Seitan and Root Vegetable Stew
A killer main course that will satisfy everybody's tastes...from omnivore to carnivore to herbivore.
1 pound seitan, cut into bite-size pieces
2 yellow onions, thick wedges
2 carrots, large irregular chunks
2 parsnips, large irregular chunks
2 cups 1-inch cubes winter squash (buttercup is best)
1/4 cup mirin or white wine
spring or filtered water
2 small handfuls green beans, tips trimmed, left whole
1-2 tablespoons kuzu, dissolved in small amount cold water
small handful fresh parsley, finely minced, for garnish
Heat about 2 inches oil in a deep sauce pan, over medium heat. While the oil heats, combine cornmeal with a generous pinch of salt and cut the seitan. Dredge the seitan in cornmeal. When the oil is hot, fry the seitan until it is golden and crispy. Drain on paper and set aside while preparing the vegetables.
In a heavy pot (I prefer clay, if possible), layer the onion, carrot and parsnips. Add a generous pinch of salt and about a cup of water. Cover and bring to a boil over medium heat. Reduce heat to low and cook until the parsnips are just tender, not soft. Add squash, mirin, more water, if needed and another generous pinch of salt. Cover and cook until squash is tender. Add the fried seitan, but do not stir. Add green beans, season to taste with salt, cover and cook until the green beans are bright green and tender. Dissolve kuzu in a small amount of cold water, stir in and continue to stir gently until the kuzu thickens and clears, forming a shiny glaze over the stew. (The amount of kuzu needed will depend on the amount of liquid left in the stew--more liquid, more kuzu; less liquid, less kuzu.)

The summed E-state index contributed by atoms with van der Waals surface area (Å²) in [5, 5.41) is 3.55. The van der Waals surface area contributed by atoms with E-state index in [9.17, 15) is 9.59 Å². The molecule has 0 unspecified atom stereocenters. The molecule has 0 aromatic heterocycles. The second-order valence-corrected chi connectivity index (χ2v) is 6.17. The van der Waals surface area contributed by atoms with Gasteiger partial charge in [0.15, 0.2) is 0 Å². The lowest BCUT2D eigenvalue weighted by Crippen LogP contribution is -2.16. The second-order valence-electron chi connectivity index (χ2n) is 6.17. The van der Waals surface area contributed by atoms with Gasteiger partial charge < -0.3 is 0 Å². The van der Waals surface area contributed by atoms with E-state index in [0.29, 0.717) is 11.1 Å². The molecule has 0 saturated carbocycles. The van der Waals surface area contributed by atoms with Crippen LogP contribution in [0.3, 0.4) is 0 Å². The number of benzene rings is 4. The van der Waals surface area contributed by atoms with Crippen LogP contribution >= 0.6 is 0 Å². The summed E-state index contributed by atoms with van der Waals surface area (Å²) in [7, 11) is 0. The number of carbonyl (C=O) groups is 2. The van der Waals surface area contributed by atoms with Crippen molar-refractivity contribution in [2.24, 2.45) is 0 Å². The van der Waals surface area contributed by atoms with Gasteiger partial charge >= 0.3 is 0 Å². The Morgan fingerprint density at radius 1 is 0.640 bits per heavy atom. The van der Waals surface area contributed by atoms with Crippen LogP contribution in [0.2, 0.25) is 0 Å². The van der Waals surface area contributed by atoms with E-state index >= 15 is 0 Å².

If cooking in a clay pot, the stew can go from stove top to table. Simply stir in some parsley. If cooked in a heavy pot, transfer stew to a serving bowl and garnish with parsley. Makes 5-6 servings.
Note: Heat the oil over medium-low heat to insure it is hot through and through. You know the oil is ready when patterns appear on the bottom of the pan or if you submerge chopsticks in the oil, bubbles gather. The seitan can be fried the morning of the party and chilled. The stew is best if made an hour before dinner and served freshly cooked.